What is state failure? See my conceptualisation of state failure on the right flank below.

Sunday, June 8, 2008

Prescriptions for descriptions

Via Mountainrunner here's a litte headache for me from the New York Times. P.W. ("PMC") Singer and Elina Noor argue against the use of terms like jihadi or jihadist. Now, I think that jihadist refers to someone struggling in the name of God (in whatever sense). It's not a bad description of SOME of the people fought by the coalition in Afghanistan (I'm staunchly focused on my analytical AO, you see). There are people claiming to fight in the name of God. We just don't happen to accept that their interpretation of what they have to do is correct. And we certainly don't think that God told them what they have to do. But if it's all perfectly clear (even they know it that we don't agree with them), then what's so wrong with the term?
Will Muslims see the use of these terms as reaffirming to them that jihadis are representatives of the only true form of jihad? I don't think so. I live in a country where if somebody is waving the tricoloured national flag, that person can nowadays almost immediately be identified as a nationalist. Yet neither does this stop me from being patriotic in my very different way, nor do I feel any temptation to identify with the flag-wavers' thinking just because they happen to be waving my country's flag. What they are doing is in fact a strong disincentive to me against waving the flag myself. Not that I was ever keen on doing that, but now I have a specific reason not to do it.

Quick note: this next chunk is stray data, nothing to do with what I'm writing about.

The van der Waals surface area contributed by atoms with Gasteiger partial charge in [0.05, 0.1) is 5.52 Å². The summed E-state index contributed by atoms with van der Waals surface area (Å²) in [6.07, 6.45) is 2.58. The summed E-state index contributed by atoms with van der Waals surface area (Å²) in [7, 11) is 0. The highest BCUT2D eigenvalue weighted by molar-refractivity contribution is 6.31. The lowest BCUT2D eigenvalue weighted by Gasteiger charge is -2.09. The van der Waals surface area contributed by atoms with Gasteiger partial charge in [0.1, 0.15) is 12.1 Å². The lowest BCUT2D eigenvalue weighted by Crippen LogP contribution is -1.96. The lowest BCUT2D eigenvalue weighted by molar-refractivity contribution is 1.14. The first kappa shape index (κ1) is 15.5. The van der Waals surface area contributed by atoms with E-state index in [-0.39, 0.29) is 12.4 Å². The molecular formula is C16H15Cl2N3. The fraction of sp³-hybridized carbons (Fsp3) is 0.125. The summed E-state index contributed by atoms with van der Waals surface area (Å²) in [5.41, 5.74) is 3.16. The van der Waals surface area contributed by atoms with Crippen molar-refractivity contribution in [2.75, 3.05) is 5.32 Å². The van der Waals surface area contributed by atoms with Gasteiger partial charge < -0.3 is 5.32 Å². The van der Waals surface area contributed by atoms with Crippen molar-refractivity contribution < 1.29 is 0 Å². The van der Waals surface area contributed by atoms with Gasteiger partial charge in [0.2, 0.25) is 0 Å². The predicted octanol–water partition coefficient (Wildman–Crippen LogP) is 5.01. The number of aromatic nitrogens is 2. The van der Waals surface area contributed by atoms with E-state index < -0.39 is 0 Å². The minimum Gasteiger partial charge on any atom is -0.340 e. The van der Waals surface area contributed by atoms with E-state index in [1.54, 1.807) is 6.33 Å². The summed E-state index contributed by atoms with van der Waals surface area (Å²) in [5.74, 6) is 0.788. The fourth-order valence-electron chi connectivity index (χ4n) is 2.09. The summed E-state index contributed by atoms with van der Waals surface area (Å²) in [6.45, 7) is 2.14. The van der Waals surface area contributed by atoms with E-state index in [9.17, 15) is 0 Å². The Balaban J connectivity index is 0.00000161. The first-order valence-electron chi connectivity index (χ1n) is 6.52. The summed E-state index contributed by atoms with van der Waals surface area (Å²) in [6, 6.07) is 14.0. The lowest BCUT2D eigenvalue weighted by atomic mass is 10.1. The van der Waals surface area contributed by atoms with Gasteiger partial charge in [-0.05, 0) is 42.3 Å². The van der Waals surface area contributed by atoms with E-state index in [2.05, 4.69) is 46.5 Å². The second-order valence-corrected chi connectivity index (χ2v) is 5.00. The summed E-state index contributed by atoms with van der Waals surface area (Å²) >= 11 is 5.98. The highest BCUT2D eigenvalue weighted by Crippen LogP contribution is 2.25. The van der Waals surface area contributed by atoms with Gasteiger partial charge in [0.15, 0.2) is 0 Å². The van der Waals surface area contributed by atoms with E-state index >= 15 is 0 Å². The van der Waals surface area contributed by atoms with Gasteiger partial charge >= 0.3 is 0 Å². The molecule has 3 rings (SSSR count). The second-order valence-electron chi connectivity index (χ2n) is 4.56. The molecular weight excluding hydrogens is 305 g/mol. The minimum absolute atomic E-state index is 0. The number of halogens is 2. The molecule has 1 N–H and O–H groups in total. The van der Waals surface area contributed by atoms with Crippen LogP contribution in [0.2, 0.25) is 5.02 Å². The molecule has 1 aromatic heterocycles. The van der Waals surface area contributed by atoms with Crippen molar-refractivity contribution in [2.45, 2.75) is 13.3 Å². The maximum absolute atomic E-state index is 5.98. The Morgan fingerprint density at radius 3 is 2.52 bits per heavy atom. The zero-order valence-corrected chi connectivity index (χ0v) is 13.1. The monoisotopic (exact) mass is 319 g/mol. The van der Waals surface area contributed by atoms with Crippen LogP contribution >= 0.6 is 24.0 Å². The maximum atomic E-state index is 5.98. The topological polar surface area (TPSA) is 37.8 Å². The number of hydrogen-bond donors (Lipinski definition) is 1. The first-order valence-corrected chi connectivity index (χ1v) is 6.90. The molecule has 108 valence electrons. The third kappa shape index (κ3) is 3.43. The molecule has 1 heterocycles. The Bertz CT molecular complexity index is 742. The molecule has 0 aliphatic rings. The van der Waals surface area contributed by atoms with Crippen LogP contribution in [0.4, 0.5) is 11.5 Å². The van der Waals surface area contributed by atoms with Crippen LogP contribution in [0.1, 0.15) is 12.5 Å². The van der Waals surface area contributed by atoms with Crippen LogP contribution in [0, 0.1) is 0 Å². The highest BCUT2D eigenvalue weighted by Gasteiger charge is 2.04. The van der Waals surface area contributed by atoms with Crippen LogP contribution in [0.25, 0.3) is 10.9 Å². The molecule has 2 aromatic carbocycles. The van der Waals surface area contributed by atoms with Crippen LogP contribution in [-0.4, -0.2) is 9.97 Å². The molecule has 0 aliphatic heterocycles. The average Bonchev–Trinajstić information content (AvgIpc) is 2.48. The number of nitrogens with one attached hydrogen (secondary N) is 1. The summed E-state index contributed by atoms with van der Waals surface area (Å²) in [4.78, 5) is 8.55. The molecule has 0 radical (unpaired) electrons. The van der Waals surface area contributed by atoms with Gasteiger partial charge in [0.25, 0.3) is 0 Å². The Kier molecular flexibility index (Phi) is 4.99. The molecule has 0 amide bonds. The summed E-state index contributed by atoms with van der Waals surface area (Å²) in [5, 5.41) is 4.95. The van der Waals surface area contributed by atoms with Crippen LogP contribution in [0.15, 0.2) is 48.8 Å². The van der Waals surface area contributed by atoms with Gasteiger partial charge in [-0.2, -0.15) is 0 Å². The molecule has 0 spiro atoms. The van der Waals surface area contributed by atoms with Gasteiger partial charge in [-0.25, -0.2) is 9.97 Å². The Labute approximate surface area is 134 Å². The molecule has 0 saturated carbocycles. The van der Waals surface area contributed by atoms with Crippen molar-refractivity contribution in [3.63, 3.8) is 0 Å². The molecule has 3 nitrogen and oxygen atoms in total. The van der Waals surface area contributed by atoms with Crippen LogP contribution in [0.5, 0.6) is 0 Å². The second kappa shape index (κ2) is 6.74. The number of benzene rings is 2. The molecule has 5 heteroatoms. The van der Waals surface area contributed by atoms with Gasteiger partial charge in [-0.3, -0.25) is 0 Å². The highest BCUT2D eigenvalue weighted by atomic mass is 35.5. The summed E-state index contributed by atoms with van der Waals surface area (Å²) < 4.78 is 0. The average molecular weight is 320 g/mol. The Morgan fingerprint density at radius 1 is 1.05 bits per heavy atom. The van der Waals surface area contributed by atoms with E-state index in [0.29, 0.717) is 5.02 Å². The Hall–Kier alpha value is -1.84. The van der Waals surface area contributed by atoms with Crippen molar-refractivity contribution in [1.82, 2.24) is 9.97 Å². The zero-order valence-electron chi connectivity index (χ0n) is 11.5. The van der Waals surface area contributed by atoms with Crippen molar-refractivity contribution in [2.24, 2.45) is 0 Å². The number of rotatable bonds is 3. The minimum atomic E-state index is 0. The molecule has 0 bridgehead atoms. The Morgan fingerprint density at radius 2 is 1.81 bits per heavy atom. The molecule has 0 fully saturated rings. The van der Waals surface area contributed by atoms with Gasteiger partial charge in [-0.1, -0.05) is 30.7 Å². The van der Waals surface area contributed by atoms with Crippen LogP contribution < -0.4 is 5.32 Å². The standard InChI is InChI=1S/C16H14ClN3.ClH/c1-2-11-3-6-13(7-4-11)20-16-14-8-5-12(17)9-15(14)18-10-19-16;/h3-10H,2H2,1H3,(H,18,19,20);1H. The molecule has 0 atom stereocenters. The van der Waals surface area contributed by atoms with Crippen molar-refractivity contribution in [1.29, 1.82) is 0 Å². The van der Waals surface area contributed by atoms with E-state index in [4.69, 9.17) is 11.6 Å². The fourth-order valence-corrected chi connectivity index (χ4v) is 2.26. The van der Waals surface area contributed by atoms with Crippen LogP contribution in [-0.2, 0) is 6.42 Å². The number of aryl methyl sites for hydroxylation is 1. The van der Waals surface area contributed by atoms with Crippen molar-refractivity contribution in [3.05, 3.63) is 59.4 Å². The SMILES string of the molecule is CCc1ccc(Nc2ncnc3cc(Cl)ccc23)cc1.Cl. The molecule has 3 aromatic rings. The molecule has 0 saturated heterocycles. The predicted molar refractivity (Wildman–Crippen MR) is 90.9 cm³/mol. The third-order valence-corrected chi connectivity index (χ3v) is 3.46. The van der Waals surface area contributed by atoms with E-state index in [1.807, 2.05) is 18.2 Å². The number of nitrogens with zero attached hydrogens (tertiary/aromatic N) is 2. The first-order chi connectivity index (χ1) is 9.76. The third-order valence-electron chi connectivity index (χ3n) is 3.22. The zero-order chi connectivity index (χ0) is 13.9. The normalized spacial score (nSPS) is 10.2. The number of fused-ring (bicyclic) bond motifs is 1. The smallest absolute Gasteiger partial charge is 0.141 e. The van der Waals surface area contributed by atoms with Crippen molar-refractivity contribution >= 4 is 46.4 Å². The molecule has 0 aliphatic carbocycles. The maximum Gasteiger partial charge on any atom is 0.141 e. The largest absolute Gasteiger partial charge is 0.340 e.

The other point I'd make is that jihadist is different from jihadi. "Jihadist" refers to the adherent of an ideology much more clearly than jihadi. So even if I can see jihadi as problematic in being re-ificative of the notion of jihad, jihadist is different.
Besides, many Marxists, socialists and communists weren't really Marxian, socialist or communist in any real sense. And yet reference has been made and is being made to them as such.
But then my needs regarding terminology are clearly different. I'm not interested in partaking in information operations myself, I just wish to consistently use some practical term to refer to those who blow themselves or others up (at least partly) for reasons to do with their own interpretation of their religion. Analysis needs to neutrally name its subject somehow. For that purpose Singer and Noor's alternative of hirabi or barbarian just doesn't do. Also, you can't just call these people "terrorists." Putting aside that there's all the debate going on about definitional issues, you sometimes have to differentiate between people who by their deeds may fit that category for all sorts of potentially very different reasons. So with the sub-categories issue the "jihadist" term comes back. If you have any clever suggestions about anything else that would be more useful instead of it, say it.

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